Genevieve Kim, Contributing Photographer
What does it mean to be a working artist and venture capitalist?
In conversation with Joseph Tsai ’86 LAW ’90 and Clara Wu Tsai on Tuesday at Tsai CITY, Frances Pollock ‘25 MUS and Sola Fadiran ‘22 DRA described their vision of a system that treats artists like entrepreneurs, giving them the agency and investment to pursue their passion projects.
The Midnight Oil Collective, a self-proclaimed “venture studio,” lets artists buy into each other — every artist is an investor, and every investor is an artist. Structurally, the company operates exactly like a traditional fund, selecting different projects to create a diverse portfolio and achieve a bottom line. The primary objective is thus first and foremost, profit.
But the real prize lies in the process. Each cohort of new projects is democratically elected, with every existing member granted a voice. For every step of the way thereafter, everyone is involved in everyone else’s business, helping each other find actors for their films, feedback on their scripts or access to other resources.
The collective is at its core a community, a support system for artists to best help each other tell their stories. It also self-maintains — critically — a standard of quality.
As Fadiran put it, “artists can identify craft,” and the “more diverse…[and] subjective the opinions, the more accurate the assessment” artists receive from each other. The power is thus given back to those best equipped to recognize true creativity when they see it, rather than the executives, producers, and studios gatekeeping content curation, whose aesthetic is guided by perceived monetary potential (ahem, reboots).
Midnight Oil Collective was conceived during the pandemic, when composer Frances Pollock ‘25 MUS realized that the entertainment ecosystem as it stood was untenable, and the trope of the starving artist all too real.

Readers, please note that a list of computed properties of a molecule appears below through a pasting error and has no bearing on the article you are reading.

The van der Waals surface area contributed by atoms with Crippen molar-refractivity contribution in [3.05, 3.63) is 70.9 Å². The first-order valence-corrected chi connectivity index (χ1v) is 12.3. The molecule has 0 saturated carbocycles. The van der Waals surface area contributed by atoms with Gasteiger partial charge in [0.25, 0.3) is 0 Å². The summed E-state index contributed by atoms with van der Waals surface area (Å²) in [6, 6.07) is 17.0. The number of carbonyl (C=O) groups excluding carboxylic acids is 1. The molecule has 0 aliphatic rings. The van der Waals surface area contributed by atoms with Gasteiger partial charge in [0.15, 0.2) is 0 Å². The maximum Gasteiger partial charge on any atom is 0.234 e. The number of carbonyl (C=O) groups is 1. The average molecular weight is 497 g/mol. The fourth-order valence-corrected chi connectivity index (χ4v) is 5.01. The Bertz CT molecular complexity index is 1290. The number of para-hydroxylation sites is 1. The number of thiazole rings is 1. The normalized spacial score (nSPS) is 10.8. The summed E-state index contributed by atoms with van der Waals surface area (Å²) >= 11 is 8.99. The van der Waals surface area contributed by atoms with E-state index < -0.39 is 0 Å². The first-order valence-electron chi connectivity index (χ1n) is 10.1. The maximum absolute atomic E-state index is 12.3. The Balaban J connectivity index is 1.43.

Three years later and with eight co-founders in tow, the Collective has started to find its footing. Their mission has grown to include changing how people view, in general, the function and scope of art: by helping the artist, they help the art which can soon be tangible art investments, which helps the community, which helps society.
Art can be truth, but it can also be a solution. And, most pertinently, art can make money. “I want to turn STEM into STEAM,” Pollock said, only half-jokingly.
“Technology is seen as this miracle that’s going to save the world,” she added — but what if some of those ideas are too literal and mechanical for the complexity of modern-day issues?
With their recent $50 million donation to the Geffen Hall, the Tsais are similarly invested in the power of the arts. It’s about “meeting the moment,” as Clara Wu Tsai put it, and the moment needs new perspective. But in order for artists to thrive, according to Wu Tsai, they deserve ownership and a better pathway for growth.
Fadiran also emphasized the gap between potential and opportunity in the arts economy. Creators like Issa Rae, Phoebe Waller-Bridge and Michaela Coel have been able to bridge that divide, but they are the exceptions, and not the rule. The connections they had to independently build constitutes an infrastructure Midnight Oil Collective hopes to initially provide, making success more accessible and attainable.
Though the boon was and still is for artists themselves, there are also greater ramifications for New Haven at large. A recent New York Times article branded the city as a revitalizing urban hub, led by a booming artistic scene. Home to prestigious and tuition-free institutions like the School of Music and School of Drama, no one can deny that Yale attracts top talent in the arts — but then, everyone leaves.
Midnight Oil Collective thus offers a new incentive to stay local, encouraging artists to experiment in a place that already has the history, space, and appreciation for it.
The biggest barrier to date has been shifting the narrative: people don’t see the arts as an attractive or lucrative business investment, which perpetuates the cycle of no money, no opportunity, according to the speakers. Lin-Manuel Miranda’s “Hamilton” developed over the course of ten years and generated a return of at least sixfold; “Everything Everywhere All at Once” was a blockbuster hit with current returns at 4x— yet the presiding hesitations remain the same.
When asked at the end what success looks like to them, Pollock gave the practical answer: success is when the arts are seen as worthy investments, capable of generating sizable financial return. If the artist is recast as entrepreneur, creation is recognized as innovation, and risk is considered along with potential, perhaps the game can be changed. But what does that take?
“A movement of imagination,” Fadiran responded, letting the audience soak in the optimism.
So what does it mean to be passionate, have big ideas, and pursue a vision with full force? Does it describe being an artist, or does it characterize a founder? Midnight Oil Collective says both.